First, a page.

Now, how many people are involved in the candle-making process before it heads off to the lucky consumer?
We have about five or six people who work in pouring our candles and then another seven or eight people who work on labeling and packaging them, and then a team in the office that pulls it all together. Every candle that goes through our line is touched by probably a dozen people before it makes it into a customer’s hand. There’s a lot of individual touch points on our candles.
Our production in our warehouse varies and at times we’ll be making small batches of 20 or 30 candles, and at times we’ll be making large batches of three to four thousand candles. I think the most we’ve ever done in a day is probably about seven thousand candles.
How have you been able to scale and make Rewind a successful brand?
For Rewined, wholesale is the life-blood of our business.That’s where most of our effort goes into. We develop strong relationships with retailers across the country and we try to serve them as best we can so they can be successful in telling our story and getting candles into the hands of their customers.
Trade shows have been traditionally really good for us to get face to face interaction with our retailers and talk to them and learn about what they’re looking for. We have retailers who come in to visit our shop and more recently Faire has been a great addition for us to find new retailers and make it easier for retailers to find us.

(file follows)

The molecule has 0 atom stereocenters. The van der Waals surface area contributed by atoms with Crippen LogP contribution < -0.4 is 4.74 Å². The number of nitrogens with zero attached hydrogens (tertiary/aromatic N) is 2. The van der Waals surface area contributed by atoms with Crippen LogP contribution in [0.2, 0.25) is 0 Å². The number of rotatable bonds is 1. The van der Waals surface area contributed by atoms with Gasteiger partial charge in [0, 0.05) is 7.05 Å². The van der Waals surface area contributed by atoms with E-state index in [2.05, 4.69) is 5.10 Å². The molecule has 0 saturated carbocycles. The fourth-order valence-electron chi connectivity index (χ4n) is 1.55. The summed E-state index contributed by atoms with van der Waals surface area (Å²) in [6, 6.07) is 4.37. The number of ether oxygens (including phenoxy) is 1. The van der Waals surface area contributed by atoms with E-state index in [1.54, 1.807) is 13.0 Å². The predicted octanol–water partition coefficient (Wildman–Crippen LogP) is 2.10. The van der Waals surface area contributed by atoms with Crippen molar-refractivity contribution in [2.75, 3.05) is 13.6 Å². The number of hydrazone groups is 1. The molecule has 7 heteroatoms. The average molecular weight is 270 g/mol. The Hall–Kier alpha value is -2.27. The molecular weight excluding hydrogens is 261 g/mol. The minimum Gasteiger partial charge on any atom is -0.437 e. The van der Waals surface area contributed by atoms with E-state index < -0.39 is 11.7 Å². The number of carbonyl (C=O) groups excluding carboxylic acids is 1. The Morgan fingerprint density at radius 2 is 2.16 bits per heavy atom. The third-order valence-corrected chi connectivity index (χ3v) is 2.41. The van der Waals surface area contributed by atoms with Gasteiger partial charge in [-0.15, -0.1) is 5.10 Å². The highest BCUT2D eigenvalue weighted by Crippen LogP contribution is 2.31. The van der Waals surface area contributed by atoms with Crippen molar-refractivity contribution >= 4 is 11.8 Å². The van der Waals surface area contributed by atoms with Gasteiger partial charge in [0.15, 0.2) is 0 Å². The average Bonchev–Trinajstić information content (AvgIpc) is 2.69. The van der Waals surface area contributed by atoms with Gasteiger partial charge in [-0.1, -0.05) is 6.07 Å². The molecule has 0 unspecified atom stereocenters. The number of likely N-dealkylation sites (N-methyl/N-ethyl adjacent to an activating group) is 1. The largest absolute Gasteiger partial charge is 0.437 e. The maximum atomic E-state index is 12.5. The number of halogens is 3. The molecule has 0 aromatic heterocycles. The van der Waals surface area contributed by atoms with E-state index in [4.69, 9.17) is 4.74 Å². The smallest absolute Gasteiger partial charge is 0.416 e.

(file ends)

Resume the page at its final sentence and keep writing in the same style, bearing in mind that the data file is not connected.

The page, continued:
We’re proud to have you as part of the Faire community! How would you describe Faire to your grandmother?
Faire makes retail simple. Faire makes wholesale simple. It reduces all the friction between retailers and wholesalers. Faire makes it easy! It makes it easy for us to process orders and get things out. Faire also takes kind of the tough parts out of the business and makes them simpler.
Recently we used the Faire Direct program with Faire to introduce a lot of our customers and we were able to see a huge spike in sales at a time where we really needed it. It helped us out a lot.
You still believe in retail, and in having customers see your products up-close-and-personal. Do you think more people are invested in local, as opposed to digital shopping?
I think customers can get products online, and they can get what they need, but customers also want to walk into a retail establishment. They want to experience something that makes them feel something. They want it to be emotional. They want to learn. And if you can accomplish those things, I think you do what I love to do: put joy into people’s lives.
Speaking of local — why Charleston? What attracted you to this part of the country?